These two issues alone sound like pretty daunting challenges for a second book to overcome. However, there is another challenge in the path of a series longer than two books – one that is particularly acute with trilogies. It is an inherent danger in the way series are constructed.
The first book gets to introduce the world, the protagonist, and the antagonist. The protagonist has their first taste of victory, but their world has irrevocably changed.
In the final book, everything is rushing towards the climax. The villain and hero are going to finally meet after their various engagements so far. They have history to supercharge the emotions of the finale, and the reader knows that it’s coming.
Yes, there is a potential issue in the ending not sticking – not living up to everything that comes before – but that is more a matter of craft and remaining true to the core story to deliver something satisfying. Are the emotions correctly conveyed? Do the character arcs come to conclusions that are true to the basic character established over the series? Does the story’s ending fulfil the themes?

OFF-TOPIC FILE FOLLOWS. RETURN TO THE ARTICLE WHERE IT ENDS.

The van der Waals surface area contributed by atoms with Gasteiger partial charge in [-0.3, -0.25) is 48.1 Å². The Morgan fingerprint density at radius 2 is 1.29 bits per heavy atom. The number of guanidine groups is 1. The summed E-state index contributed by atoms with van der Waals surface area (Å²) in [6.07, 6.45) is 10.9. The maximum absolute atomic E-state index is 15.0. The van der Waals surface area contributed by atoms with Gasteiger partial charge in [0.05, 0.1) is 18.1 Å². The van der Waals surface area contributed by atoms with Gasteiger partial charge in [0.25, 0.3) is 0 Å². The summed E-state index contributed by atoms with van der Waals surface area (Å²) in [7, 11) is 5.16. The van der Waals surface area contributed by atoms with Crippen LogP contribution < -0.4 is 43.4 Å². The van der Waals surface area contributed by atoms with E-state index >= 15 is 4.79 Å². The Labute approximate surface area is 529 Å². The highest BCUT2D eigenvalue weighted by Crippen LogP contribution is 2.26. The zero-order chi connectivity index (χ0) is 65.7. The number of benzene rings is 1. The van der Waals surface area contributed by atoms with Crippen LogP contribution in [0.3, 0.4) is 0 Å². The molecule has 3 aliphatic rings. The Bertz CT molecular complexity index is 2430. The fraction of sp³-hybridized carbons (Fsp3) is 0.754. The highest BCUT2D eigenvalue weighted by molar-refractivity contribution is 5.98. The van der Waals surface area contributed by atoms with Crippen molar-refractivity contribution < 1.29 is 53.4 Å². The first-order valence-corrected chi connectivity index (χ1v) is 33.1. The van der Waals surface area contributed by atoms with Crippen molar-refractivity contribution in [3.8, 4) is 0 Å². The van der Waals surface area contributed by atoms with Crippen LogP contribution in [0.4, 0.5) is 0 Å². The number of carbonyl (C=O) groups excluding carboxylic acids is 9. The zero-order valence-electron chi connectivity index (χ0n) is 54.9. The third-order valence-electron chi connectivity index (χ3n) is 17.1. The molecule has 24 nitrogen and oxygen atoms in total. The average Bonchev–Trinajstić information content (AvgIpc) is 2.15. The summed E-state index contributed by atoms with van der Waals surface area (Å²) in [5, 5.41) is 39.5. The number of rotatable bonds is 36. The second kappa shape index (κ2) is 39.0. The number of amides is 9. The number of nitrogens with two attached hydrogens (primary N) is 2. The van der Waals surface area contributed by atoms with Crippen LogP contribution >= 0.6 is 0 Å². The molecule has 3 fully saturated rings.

The middle book has to bridge the gap between the well defined expectations of the first book and last. It needs to move the characters into place for an explosive finale and increase the threat posed by the villain, all while functioning as a complete, satisfying story of its own.
It’s a large ask, and often the complete and satisfying story isn’t delivered, and the book instead feels like all it’s doing is getting the characters from A to B in preparation. This garners them the name filler books.
This was what this season felt like. It was as if it needed to get Will and Lyra to meet, and arrange the pieces for the final battle, getting everyone to meet, killing off those who needed to die for emotional impact (though the deaths fell very flat).
Lack of Focus
One of the reasons I think this season fell into the filler book trap is because there wasn’t an obvious end point, no overarching goal to build towards. It meant that pacing was hard to sustain or measure as the episode could not be judged by how much progress had been made towards the goal.